I shared earlier this week that my thoughts on 40+ dating were featured in The Sun. Visits to my website went mad and I was thrilled. It’s not exactly the New York Times, but it’s all very positive.
The comments from Sun readers, on the other hand, were a bit tricky. There were some real charmers. Benjamin said that as perfectly lovely as he was sure myself and the other women featured were, we 'looked like grandmas' 👵. Scott said that we had wasted our lives and were now only good for sex. Someone else said that we were neither fertile nor beautiful and should have stayed married because we were now useless for anything apart from practice dates. Cheers lads.
The comments didn't bother me a jot (although I know they would have a year or two ago), but they did make me wonder about the people sitting behind the nastiness so easily shared on this huge platform. Were they themselves married? Were they this horrible to their partners and children? Highly unlikely I hope; it's more likley that given anonymity and any sort of platform, and out came years of pent up bitterness and frustration. It might be healthier for people to take up some sort of martial arts training instead...
I'm fascinated by how some people may be perfectly pleasant in person but feel ok about being nasty to others - or engaging in bigoted and sometimes disturbing, content - when they're online. But surely our online and real life behaviours are the same thing? Putting it bluntly, if you limit being an arsehole to an online forum, you'll still be an arsehole.
As a 40+ woman, I’m often bemused by social media, but my microscopic experience of online negativity is nothing compared to people who have any sort of profile. Can you imagine reading stuff like that - and far worse - all day every day and just being expected to brush it off? Which brings me to another topic I’m bemused by: influencer culture (my teenager has advised me not to become a ‘drama blogger’ but I’ll chance my arm).
Khloe Kardashian has been a hot topic this week for unwittingly sharing – horror of horrors! – an undoctored photo of herself. I really feel for Khloe – she’s had a lifetime of nasty, anonymous comments about her height, her weight, her parentage and her general worth as a person. But part of her response to the online bullying and other challenges has been to mould herself (literally) into her sisters, and in doing so, she’s just added to the damage social media is doing to impressionable people.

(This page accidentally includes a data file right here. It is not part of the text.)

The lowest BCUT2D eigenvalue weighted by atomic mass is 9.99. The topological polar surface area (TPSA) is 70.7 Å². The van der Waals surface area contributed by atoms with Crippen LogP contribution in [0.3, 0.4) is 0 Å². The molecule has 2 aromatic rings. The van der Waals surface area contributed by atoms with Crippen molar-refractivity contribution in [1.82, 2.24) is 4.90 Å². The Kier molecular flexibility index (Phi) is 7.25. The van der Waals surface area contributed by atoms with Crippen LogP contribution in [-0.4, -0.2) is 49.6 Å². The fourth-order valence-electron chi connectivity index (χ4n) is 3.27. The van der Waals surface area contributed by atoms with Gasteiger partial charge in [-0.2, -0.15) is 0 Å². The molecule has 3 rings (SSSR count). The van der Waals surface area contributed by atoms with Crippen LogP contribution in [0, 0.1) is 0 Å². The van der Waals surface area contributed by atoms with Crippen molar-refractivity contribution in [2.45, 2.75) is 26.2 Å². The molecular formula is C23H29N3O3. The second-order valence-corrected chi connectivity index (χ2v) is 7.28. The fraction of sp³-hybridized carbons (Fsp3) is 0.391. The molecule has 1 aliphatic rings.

You can’t ‘explain’ a teenager into having better self-esteem. They soak these messages up, often subconsciously, and the damage is done.
I'm taking bullies out of the equation here for obvious reasons, but most people’s negative response to Khloe’s bikini pic (which incidentally is lovely, but what do I know) isn’t because they’ve seen her real body – it’s because they’re absolutely sick of what she and her sisters stand for. These women have ballooned their already considerable wealth by insidiously poking and prodding at the insecurities of a whole generation. I know that it’s up to each individual to make their own decisions, but what about people who are young and impressionable? Although you can give teenagers love and support, you can’t ‘explain’ them into having better self-esteem. And try as hard as you want, you can't keep them off of social media either. They soak these messages up, often subconsciously, and the damage is done.
By relentlessly flaunting their heavily filtered faces and bodies and their excessive lifestyles, they have created inadequacy on a global scale and left a section of our society thinking the only way to look attractive is to punish their bodies into looking like a cartoon, and the only way to travel is on a private jet. In promoting teas that make us shit ourselves thin, skinny lollies, clothes that would only fit surgically enhanced bodies and an array of other tat, they have normalised an unhealthy and punitive approach to self-image. And what’s worse, they won’t even admit to the work they’ve so obviously had done, or the work that so clearly goes into editing their photos. That doesn’t feel right, and I think people want someone, somewhere to take some sort of ownership and accountability for the toxic influence this culture is having. Some sort of marker to show when a photo has been enhanced would be a good start, but a basic level of conscience to underpin the whole thing would be even better.
Khloe had a real moment this week to use her platform for good, even just taking the conversation in a different direction might have been a start, but instead she went straight back onto Instagram in her underwear and dodged the real issue.
All of that said, constructive criticism and feedback is one thing - vile comments are a separate thing altogether. I don’t think anyone is equipped to deal with that, and I don't think anyone should be expected to either.
Regardless of whether they have arse implants or a private jet.